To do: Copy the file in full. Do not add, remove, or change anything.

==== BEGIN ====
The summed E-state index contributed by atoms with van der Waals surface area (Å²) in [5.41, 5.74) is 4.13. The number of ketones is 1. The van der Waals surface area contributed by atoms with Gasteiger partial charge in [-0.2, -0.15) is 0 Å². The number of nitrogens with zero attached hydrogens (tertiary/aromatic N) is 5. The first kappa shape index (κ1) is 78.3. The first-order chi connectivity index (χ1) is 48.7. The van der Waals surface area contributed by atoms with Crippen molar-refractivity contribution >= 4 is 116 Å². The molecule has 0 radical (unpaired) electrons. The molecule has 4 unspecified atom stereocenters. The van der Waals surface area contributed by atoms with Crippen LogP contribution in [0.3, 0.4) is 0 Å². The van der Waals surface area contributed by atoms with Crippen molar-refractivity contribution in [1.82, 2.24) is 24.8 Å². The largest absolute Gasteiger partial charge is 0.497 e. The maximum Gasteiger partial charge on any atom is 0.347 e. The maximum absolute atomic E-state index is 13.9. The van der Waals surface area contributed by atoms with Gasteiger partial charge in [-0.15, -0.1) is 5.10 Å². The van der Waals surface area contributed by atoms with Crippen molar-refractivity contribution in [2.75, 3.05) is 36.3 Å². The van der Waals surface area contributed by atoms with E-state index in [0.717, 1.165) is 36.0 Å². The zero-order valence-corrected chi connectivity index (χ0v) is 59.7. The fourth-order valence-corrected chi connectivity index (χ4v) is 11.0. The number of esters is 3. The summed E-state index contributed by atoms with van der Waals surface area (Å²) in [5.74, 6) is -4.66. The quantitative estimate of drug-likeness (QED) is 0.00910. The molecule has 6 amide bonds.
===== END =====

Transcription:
The summed E-state index contributed by atoms with van der Waals surface area (Å²) in [5.41, 5.74) is 4.13. The number of ketones is 1. The van der Waals surface area contributed by atoms with Gasteiger partial charge in [-0.2, -0.15) is 0 Å². The number of nitrogens with zero attached hydrogens (tertiary/aromatic N) is 5. The first kappa shape index (κ1) is 78.3. The first-order chi connectivity index (χ1) is 48.7. The van der Waals surface area contributed by atoms with Crippen molar-refractivity contribution >= 4 is 116 Å². The molecule has 0 radical (unpaired) electrons. The molecule has 4 unspecified atom stereocenters. The van der Waals surface area contributed by atoms with Crippen LogP contribution in [0.3, 0.4) is 0 Å². The van der Waals surface area contributed by atoms with Crippen molar-refractivity contribution in [1.82, 2.24) is 24.8 Å². The largest absolute Gasteiger partial charge is 0.497 e. The maximum Gasteiger partial charge on any atom is 0.347 e. The maximum absolute atomic E-state index is 13.9. The van der Waals surface area contributed by atoms with Gasteiger partial charge in [-0.15, -0.1) is 5.10 Å². The van der Waals surface area contributed by atoms with Crippen molar-refractivity contribution in [2.75, 3.05) is 36.3 Å². The van der Waals surface area contributed by atoms with E-state index in [0.717, 1.165) is 36.0 Å². The zero-order valence-corrected chi connectivity index (χ0v) is 59.7. The fourth-order valence-corrected chi connectivity index (χ4v) is 11.0. The number of esters is 3. The summed E-state index contributed by atoms with van der Waals surface area (Å²) in [5.74, 6) is -4.66. The quantitative estimate of drug-likeness (QED) is 0.00910. The molecule has 6 amide bonds.